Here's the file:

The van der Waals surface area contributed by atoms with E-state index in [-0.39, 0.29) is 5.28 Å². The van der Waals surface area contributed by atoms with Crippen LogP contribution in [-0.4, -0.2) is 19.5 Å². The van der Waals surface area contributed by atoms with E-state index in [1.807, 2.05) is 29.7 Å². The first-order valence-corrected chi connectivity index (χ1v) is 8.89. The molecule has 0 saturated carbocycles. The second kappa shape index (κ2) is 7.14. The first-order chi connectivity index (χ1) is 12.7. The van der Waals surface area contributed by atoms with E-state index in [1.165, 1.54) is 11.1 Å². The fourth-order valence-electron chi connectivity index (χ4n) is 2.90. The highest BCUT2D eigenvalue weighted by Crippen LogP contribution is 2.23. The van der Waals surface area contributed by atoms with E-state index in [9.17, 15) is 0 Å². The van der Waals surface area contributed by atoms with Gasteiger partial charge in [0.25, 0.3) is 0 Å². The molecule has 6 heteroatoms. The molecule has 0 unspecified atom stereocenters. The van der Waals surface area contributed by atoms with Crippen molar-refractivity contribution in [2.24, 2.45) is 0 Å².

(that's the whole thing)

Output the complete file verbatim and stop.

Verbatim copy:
The van der Waals surface area contributed by atoms with E-state index in [-0.39, 0.29) is 5.28 Å². The van der Waals surface area contributed by atoms with Crippen LogP contribution in [-0.4, -0.2) is 19.5 Å². The van der Waals surface area contributed by atoms with E-state index in [1.807, 2.05) is 29.7 Å². The first-order valence-corrected chi connectivity index (χ1v) is 8.89. The molecule has 0 saturated carbocycles. The second kappa shape index (κ2) is 7.14. The first-order chi connectivity index (χ1) is 12.7. The van der Waals surface area contributed by atoms with E-state index in [1.165, 1.54) is 11.1 Å². The fourth-order valence-electron chi connectivity index (χ4n) is 2.90. The highest BCUT2D eigenvalue weighted by Crippen LogP contribution is 2.23. The van der Waals surface area contributed by atoms with E-state index in [9.17, 15) is 0 Å². The van der Waals surface area contributed by atoms with Gasteiger partial charge in [0.25, 0.3) is 0 Å². The molecule has 6 heteroatoms. The molecule has 0 unspecified atom stereocenters. The van der Waals surface area contributed by atoms with Crippen molar-refractivity contribution in [2.24, 2.45) is 0 Å².